All forms of sexual abuse and sexual assault are traumatic experiences for victims. Having support is one of the most important factors in a victim’s healing and resilience There are many ways you can support a friend, co-worker, family member or someone else you know who has been sexually abused.
Helping a Victim in the Immediate Aftermath
Encourage the victim to “reach out” for help and support from people and places that know how to assist sexual assault victims.
Making a police report. If the victim wants to report the crime, it is important to contact the police as soon as possible. Police officers can help victims get specialized medical care and forensic services and address victims’ concerns about their personal safety.
Encourage the victim to seek specialized medical care as soon as possible. This is important regardless whether s/he makes an immediate police report, and even if it appears that s/he did not sustain any physical injuries. It is recommended that victims seek this care from a specialized sexual assault treatment center or a hospital ER that provides medical/evidentiary services for victims 24 hours a day.
Offer to accompany the victim when s/he makes a police report or seeks other services such as medical care, an evidentiary examination, counseling, and other types of assistance.
Encourage the victim to talk with a counselor at a sexual assault treatment center, a therapist with specialized knowledge about sexual abuse, or another resource that provides services for victims. If the victim is not ready to seek in-person counseling, suggest contacting a sexual assault hotline and talking with a counselor on the telephone.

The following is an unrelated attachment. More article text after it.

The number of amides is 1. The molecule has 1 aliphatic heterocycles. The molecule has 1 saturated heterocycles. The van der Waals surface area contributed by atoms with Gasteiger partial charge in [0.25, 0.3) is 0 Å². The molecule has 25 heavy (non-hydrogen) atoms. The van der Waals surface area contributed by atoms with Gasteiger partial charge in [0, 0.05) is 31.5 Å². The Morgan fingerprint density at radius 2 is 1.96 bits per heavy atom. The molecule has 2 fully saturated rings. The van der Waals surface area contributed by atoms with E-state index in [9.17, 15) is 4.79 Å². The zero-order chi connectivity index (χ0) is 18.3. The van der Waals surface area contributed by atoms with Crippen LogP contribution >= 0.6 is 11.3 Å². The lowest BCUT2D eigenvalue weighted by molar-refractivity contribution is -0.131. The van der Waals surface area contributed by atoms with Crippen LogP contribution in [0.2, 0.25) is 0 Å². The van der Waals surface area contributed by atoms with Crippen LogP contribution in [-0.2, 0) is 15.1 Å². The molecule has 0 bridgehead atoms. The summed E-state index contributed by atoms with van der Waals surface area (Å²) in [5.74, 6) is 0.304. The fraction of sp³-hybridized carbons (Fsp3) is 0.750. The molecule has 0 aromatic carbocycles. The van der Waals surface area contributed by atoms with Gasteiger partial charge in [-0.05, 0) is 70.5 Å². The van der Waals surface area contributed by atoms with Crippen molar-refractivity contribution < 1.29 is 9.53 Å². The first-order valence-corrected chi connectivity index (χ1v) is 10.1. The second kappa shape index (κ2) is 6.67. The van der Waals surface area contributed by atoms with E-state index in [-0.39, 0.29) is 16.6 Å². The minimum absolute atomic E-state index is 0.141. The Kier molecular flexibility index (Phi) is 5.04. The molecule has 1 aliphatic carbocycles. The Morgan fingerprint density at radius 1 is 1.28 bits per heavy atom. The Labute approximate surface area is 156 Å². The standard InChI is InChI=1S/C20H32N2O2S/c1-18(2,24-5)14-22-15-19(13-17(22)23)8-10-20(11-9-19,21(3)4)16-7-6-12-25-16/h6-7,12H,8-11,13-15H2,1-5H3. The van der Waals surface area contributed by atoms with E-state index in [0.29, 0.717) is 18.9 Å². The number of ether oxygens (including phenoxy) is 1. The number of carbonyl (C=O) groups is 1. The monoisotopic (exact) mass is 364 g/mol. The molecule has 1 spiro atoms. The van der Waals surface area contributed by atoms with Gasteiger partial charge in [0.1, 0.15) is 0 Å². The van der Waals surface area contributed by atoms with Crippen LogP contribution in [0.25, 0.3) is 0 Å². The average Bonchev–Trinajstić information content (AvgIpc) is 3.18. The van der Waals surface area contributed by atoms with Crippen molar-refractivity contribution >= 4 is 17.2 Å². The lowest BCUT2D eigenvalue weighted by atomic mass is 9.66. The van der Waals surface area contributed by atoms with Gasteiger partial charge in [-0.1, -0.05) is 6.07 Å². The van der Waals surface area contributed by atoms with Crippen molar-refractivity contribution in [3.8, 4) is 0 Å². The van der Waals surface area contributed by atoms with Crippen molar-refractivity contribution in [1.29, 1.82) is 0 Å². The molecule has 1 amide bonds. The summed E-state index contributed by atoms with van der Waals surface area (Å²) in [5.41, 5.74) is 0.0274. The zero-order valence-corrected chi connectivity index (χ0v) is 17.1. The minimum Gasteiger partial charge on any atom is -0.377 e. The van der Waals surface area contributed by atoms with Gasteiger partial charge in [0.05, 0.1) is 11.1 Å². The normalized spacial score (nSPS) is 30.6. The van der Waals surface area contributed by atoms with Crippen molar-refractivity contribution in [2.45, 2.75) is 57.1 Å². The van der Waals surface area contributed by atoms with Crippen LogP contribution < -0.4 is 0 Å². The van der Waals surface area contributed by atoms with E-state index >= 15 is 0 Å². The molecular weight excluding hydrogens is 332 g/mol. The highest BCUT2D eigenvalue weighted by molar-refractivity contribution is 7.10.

If you are providing support for a victim, take care of yourself too. If you need information and/or support, you can contact the resources that are available to victims.
“Be there” for the victim. Let the victim know you want to help.
Be a good listener. Let the victim decide what s/he feels comfortable telling you. Don’t press for details or ask a lot of questions. It takes courage for victims to talk about the experience of being sexually abused with other people.
Respect the victim’s privacy and confidentiality. Do not disclose what the victim tells you to other people. Let the victim decide who s/he wants to confide in.
Encourage and support the victim in making her or his own decisions and choices. This is a good way to help victims regain a sense of personal power and control.
Offer to help the victim find information about rights, options and available resources so s/he can make informed choices and decisions. Certain issues are time sensitive for sexual assault victims, including getting specialized medical care, having evidence collected, and exploring treatment options for certain health risks.
Find Resources Near You
To find information about victim assistance resources that are near you, contact RAINN (www.rainn.org), a national hotline that can help you locate and access resources in communities across the country. RAINN is a free, confidential hotline service that is available 24 hours a day, 7 days a week.